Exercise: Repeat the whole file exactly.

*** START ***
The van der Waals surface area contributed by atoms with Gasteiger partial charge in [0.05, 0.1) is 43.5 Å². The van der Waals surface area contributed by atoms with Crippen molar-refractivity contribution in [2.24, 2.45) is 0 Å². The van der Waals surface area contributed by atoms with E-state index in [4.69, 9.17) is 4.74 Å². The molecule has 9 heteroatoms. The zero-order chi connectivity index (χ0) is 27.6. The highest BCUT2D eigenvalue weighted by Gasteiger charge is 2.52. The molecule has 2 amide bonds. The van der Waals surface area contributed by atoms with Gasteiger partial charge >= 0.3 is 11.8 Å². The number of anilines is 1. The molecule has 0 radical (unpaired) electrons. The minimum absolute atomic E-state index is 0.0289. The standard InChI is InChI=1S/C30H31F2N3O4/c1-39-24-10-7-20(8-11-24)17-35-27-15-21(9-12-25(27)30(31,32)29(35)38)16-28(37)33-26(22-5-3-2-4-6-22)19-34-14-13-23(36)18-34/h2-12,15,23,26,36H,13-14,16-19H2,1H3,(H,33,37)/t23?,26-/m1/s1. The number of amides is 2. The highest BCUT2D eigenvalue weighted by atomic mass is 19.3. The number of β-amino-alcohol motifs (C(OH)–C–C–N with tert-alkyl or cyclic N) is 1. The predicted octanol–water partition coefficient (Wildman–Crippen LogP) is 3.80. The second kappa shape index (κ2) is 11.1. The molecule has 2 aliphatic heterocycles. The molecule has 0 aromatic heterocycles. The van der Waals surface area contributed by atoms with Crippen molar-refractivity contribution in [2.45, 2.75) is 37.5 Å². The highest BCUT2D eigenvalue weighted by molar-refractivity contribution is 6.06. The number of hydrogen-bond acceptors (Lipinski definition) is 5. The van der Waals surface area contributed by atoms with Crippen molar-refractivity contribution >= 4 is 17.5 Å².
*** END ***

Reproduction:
The van der Waals surface area contributed by atoms with Gasteiger partial charge in [0.05, 0.1) is 43.5 Å². The van der Waals surface area contributed by atoms with Crippen molar-refractivity contribution in [2.24, 2.45) is 0 Å². The van der Waals surface area contributed by atoms with E-state index in [4.69, 9.17) is 4.74 Å². The molecule has 9 heteroatoms. The zero-order chi connectivity index (χ0) is 27.6. The highest BCUT2D eigenvalue weighted by Gasteiger charge is 2.52. The molecule has 2 amide bonds. The van der Waals surface area contributed by atoms with Gasteiger partial charge >= 0.3 is 11.8 Å². The number of anilines is 1. The molecule has 0 radical (unpaired) electrons. The minimum absolute atomic E-state index is 0.0289. The standard InChI is InChI=1S/C30H31F2N3O4/c1-39-24-10-7-20(8-11-24)17-35-27-15-21(9-12-25(27)30(31,32)29(35)38)16-28(37)33-26(22-5-3-2-4-6-22)19-34-14-13-23(36)18-34/h2-12,15,23,26,36H,13-14,16-19H2,1H3,(H,33,37)/t23?,26-/m1/s1. The number of amides is 2. The highest BCUT2D eigenvalue weighted by atomic mass is 19.3. The number of β-amino-alcohol motifs (C(OH)–C–C–N with tert-alkyl or cyclic N) is 1. The predicted octanol–water partition coefficient (Wildman–Crippen LogP) is 3.80. The second kappa shape index (κ2) is 11.1. The molecule has 2 aliphatic heterocycles. The molecule has 0 aromatic heterocycles. The van der Waals surface area contributed by atoms with Crippen molar-refractivity contribution in [2.45, 2.75) is 37.5 Å². The highest BCUT2D eigenvalue weighted by molar-refractivity contribution is 6.06. The number of hydrogen-bond acceptors (Lipinski definition) is 5. The van der Waals surface area contributed by atoms with Crippen molar-refractivity contribution >= 4 is 17.5 Å².